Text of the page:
Patterns of Functional Decline at the End of Life

Published in: JAMA, Journal of the American Medical Association, v. 289, no. 18, May 14, 2003, p. 2387-2392

Posted on RAND.org on January 01, 2003

by June R. Lunney, Joanne Lynn, Daniel J. Foley, Steven Lipson, Jack M. Guralnik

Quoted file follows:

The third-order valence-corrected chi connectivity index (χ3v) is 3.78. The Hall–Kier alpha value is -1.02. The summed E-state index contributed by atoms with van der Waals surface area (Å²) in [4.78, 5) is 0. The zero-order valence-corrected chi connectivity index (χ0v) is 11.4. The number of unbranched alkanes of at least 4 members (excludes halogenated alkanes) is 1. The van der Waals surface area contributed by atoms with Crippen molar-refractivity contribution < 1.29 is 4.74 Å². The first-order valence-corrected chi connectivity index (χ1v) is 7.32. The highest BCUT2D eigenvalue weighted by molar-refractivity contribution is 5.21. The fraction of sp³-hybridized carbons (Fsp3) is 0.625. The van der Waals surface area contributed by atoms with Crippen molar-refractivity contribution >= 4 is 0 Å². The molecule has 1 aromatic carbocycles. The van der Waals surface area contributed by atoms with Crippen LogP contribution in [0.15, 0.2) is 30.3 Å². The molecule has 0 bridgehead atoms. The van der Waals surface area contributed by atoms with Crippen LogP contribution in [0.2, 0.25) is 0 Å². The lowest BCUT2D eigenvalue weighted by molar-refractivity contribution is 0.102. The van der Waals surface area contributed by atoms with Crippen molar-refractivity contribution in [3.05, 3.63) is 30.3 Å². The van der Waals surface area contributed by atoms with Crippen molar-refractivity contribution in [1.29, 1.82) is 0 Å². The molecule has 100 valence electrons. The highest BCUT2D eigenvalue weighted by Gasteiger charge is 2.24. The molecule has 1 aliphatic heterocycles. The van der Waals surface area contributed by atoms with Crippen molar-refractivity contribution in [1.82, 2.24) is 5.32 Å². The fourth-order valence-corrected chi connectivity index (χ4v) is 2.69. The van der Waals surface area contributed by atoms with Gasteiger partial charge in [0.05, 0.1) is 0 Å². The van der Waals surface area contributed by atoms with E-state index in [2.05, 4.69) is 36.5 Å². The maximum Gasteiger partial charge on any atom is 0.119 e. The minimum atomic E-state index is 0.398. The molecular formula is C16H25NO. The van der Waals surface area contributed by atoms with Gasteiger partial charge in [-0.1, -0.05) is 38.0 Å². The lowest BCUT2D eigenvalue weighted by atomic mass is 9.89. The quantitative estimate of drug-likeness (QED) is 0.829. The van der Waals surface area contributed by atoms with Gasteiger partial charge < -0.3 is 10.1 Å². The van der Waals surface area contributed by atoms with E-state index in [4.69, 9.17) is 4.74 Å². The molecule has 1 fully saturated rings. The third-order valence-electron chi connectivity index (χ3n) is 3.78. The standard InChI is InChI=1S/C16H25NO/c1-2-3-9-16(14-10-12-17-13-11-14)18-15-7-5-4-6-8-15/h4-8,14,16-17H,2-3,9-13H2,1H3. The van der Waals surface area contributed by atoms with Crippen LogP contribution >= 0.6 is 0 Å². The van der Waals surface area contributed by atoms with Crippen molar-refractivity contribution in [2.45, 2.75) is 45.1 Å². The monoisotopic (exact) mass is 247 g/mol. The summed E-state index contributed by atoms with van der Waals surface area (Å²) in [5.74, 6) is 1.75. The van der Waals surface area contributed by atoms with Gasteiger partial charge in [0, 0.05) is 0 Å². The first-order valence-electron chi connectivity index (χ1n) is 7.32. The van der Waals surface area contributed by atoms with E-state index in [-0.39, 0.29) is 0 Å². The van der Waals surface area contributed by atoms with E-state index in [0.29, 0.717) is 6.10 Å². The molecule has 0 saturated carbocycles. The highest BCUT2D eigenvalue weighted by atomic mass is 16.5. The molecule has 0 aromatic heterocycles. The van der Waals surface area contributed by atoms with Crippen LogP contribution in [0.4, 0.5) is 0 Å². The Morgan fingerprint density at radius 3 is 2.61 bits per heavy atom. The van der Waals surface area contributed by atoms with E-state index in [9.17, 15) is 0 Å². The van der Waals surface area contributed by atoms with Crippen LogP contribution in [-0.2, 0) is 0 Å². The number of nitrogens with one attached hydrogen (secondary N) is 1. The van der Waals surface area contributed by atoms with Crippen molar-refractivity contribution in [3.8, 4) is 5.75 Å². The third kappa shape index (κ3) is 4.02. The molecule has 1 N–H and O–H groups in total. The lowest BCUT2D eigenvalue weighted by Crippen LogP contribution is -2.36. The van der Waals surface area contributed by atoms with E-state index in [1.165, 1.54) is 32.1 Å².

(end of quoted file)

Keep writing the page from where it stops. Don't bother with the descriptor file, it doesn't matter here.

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CONTEXT: Clinicians have observed various patterns of functional decline at the end of life, but few empirical data have tested these patterns in large populations. OBJECTIVE: To determine if functional decline differs among 4 types of illness trajectories: sudden death, cancer death, death from organ failure, and frailty. DESIGN, SETTING, AND PARTICIPANTS: Cohort analysis of data from 4 US regions in the prospective, longitudinal Established Populations for Epidemiologic Studies of the Elderly (EPESE) study. Of the 14 456 participants aged 65 years or older who provided interviews at baseline (1981-1987), 4871 died during the first 6 years of follow-up; 4190 (86%) of these provided interviews within 1 year before dying. These decedents were evenly distributed in 12 cohorts based on the number of months between the final interview and death. MAIN OUTCOME MEASURES: Self-or proxy-reported physical function (performance of 7 activities of daily living [ADLs]) within 1 year prior to death; predicted ADL dependency prior to death. RESULTS: Mean function declined across the 12 cohorts, simulating individual decline in the final year of life. Sudden death decedents were highly functional even in the last month before death (mean [95% confidence interval {CI}] numbers of ADL dependencies: 0.69 [0.19-1.19] at 12 months before death vs 1.22 [0.59-1.85] at the final month of life, P = .20); cancer decedents were highly functional early in their final year but markedly more disabled 3 months prior to death (0.77 [0.30-1.24] vs 4.09 [3.37-4.81], P<.001); organ failure decedents experienced a fluctuating pattern of decline, with substantially poorer function during the last 3 months before death (2.10 [1.49-2.70] vs 3.66 [2.94-4.38], P<.001); and frail decedents were relatively more disabled in the final year and especially dependent during the last month (2.92 [2.24-3.60] vs 5.84 [5.33-6.35], P<.001). After controlling for age, sex, race, education, marital status, interval between final interview and death, and other demographic differences, frail decedents were more than 8 times more likely than sudden death decedents to be ADL dependent (OR, 8.32 [95% CI, 6.46-10.73); cancer decedents, one and a half times more likely (OR, 1.57 [95% CI, 1.25-1.96]); and organ failure decedents, 3 times more likely (OR, 3.00 [95% CI, 2.39-3.77]). CONCLUSIONS: Trajectories of functional decline at the end of life are quite variable. Differentiating among expected trajectories and related needs would help shape tailored strategies and better programs of care prior to death.

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